I wrote a thing! It got published!

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Since quietly moving my blog over to Egypt Titchenal, I have been trying my hand at writing pieces for publication by online magazines, and I’m proud to announce that yesterday I was published over on Mutha Magazine! Maybe head on over there and show me some love? I’m hoping to write more pieces like this in the future!

And while you’re at it, go ahead and follow my new blog!

Monkey Mind-Reader

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His dense toddler body was snuggled up close to mine, with his chubby little hand on my neck. The room was dark, and I was in that almost-asleep state where the mind wanders to the most random of subjects, right before drifting off to sleep. He was so quiet, his breathing so normal, that I assumed he had already fallen asleep. And my mind wandered to a conversation I’d had with my friend and co-worker earlier in the day, about society and life, and…bonobo chimps.

I was so tired that I was actually imagining the chimps. I could see them vividly in my mind, sitting on the grass, grooming each other, making soft hooting noises at one another. The image of the chimps was accompanied by facts I learned in my Psychology 101 class, mixed with thoughts about ‘where is the state of the world going to be in 20 years?’ musings. With the image of a chimp in my mind, almost asleep, I hear:

“Monkeys mama? Ooh ooh, ah ah?”

He wasn’t asleep.

He was asking me a question.

And based on how I had just been vividly thinking about ‘monkeys’ (yes, I know they’re apes, but to him they’re all just monkeys), it felt vaguely eery (and slightly cool) to think…was he reading my mind? And if he was, how do I feel about it?

I’ve read stories and watched shows about psychic kids. And am wondering if Potamus fits under that, or were we simply both tired, and our consciousness merged in the dream space, or the remembrance space from where we used to be in one body.

Thoughts? Anyone have similar experiences?

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This post originally posted over on Egypt Titchenal, my new blog. 

Modeling Manners

I don’t like talking to people that I don’t know. Maybe that’s where Potamus gets it. Once someone is in my inner circle of trust, it’s different, they’re “my people” (as my son would say) and I feel free to move about the cabin like normal. Strangers? No thank you, and not in a stranger danger way, but just like a wary who are you and can I trust you?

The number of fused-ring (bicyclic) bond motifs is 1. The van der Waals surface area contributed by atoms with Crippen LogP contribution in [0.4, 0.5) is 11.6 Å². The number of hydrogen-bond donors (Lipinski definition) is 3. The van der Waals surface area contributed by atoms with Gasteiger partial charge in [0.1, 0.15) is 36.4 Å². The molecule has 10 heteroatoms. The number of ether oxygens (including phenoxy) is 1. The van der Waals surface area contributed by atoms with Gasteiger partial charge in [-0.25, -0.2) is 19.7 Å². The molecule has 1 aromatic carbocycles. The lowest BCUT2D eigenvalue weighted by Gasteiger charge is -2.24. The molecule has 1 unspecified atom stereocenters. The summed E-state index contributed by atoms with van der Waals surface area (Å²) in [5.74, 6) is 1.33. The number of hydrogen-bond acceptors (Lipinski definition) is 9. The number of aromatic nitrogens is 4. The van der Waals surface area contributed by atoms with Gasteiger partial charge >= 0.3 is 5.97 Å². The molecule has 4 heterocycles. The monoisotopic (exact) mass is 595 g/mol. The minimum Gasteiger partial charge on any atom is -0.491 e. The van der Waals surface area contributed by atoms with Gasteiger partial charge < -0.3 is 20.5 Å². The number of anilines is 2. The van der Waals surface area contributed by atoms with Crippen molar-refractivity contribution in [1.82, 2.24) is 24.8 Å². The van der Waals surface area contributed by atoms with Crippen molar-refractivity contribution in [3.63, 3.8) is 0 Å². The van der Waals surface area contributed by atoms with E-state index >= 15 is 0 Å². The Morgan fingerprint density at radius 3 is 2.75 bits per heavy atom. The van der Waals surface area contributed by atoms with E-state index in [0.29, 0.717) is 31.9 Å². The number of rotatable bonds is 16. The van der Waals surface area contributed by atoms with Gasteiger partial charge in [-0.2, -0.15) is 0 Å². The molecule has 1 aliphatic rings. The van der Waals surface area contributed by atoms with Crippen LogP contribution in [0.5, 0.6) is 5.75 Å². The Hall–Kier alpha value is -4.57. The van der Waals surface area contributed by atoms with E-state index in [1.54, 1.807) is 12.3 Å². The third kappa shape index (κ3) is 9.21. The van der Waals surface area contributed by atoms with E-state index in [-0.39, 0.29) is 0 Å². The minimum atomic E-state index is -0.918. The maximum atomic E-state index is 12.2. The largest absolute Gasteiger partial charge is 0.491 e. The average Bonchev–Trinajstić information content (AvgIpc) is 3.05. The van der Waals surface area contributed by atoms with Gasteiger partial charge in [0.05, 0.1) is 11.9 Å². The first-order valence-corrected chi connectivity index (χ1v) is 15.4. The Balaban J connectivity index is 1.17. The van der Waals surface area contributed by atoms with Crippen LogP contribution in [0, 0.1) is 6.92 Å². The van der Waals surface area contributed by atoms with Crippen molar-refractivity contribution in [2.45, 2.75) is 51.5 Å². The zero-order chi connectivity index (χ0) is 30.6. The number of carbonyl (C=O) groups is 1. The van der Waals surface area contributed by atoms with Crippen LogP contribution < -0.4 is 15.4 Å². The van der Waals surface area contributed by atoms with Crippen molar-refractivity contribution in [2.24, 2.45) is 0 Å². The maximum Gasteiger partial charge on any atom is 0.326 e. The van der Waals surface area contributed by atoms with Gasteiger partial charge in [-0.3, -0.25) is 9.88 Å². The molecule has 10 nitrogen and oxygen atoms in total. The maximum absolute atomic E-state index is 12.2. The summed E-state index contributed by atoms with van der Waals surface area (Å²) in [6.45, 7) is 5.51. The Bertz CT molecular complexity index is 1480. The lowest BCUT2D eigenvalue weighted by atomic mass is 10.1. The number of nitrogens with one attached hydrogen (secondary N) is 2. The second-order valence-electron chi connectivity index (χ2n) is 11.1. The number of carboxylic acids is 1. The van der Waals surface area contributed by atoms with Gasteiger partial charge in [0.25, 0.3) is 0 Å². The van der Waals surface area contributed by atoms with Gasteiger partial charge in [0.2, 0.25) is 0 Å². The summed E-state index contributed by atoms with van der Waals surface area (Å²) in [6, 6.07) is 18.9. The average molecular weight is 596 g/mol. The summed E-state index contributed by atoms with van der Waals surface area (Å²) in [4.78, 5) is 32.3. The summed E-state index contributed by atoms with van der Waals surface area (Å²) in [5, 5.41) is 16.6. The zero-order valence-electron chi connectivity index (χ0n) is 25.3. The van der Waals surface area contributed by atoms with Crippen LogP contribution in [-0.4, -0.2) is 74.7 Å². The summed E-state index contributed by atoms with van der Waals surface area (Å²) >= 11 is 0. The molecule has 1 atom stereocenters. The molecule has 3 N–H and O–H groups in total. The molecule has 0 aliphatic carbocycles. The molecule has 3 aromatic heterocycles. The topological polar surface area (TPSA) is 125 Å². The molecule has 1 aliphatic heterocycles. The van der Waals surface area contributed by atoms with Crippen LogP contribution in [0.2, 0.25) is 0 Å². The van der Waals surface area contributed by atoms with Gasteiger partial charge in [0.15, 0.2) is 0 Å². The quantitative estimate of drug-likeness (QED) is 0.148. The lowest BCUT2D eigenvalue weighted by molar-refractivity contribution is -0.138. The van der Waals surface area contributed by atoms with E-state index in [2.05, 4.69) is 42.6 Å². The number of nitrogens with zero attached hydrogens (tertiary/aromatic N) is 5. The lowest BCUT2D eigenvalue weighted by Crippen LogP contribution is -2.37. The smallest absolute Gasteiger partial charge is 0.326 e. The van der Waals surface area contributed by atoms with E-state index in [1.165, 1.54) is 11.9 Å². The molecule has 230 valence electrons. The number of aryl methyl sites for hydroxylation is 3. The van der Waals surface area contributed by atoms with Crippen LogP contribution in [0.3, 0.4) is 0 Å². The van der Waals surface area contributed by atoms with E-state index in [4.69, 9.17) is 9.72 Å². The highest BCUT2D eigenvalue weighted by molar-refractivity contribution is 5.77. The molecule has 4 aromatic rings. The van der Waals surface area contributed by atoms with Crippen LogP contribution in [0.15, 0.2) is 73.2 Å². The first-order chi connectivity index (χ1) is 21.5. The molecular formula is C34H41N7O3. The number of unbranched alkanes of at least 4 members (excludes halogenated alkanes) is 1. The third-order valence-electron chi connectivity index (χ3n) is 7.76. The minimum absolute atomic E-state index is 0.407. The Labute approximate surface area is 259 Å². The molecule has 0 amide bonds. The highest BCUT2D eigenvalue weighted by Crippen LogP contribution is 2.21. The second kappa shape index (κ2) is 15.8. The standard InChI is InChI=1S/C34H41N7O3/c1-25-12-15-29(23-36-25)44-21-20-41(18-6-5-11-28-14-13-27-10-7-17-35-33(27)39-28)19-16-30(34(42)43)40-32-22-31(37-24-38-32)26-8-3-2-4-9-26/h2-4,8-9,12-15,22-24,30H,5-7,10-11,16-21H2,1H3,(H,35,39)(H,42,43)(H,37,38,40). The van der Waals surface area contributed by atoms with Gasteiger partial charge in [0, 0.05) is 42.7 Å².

So it really shouldn’t surprise me, that Potamus is fine at the park with “his people,” Mari’s sons, but as soon as some other random kid comes along, he asks “who’s that? who’s that people?” And even when I say, “I don’t know who that kid is, but it’s okay, just play with your people if you want,” he gets afraid, timid, worried about someone else in his space. And so, today I decided to do something different. I can’t just have my 3.5 year old sitting on my lap at every play date with a strange kid within 50 yards.

I took him by hand and walked him over to strange kid, kneeled down, and said, “excuse me, my son would like to know what your name is. His name is Potamus.” And the kid said, “I’m Pedro,” and then went to play. And after that Potamus was fine playing in the same neighborhood as Pedro.

But two minutes later a man walks up to me and asks, “did something happen? Did he do something wrong?” Figuring this was Pedro’s dad, I said,

Oh no! My son is shy and wanted to know who your son was. So I showed up how to introduce himself. He goes to school, but is sometimes nervous about kids he doesn’t know on the playground.

The dad looked SO relieved that his kid wasn’t being punished or berated, and said, “that’s a good idea, teaches them manners.” I smiled and he left.

But about 10 minutes later I see him crouched down with his kid saying, “so you can go up to someone and ask them what their name is. It’s called introducing yourself. That way you know who they are.”

So, pass it on folks, modeling manners works!

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The next kid we tried it on was not interested at all in talking to me or didn’t speak English. Potamus was not impressed with my introduction skills that time.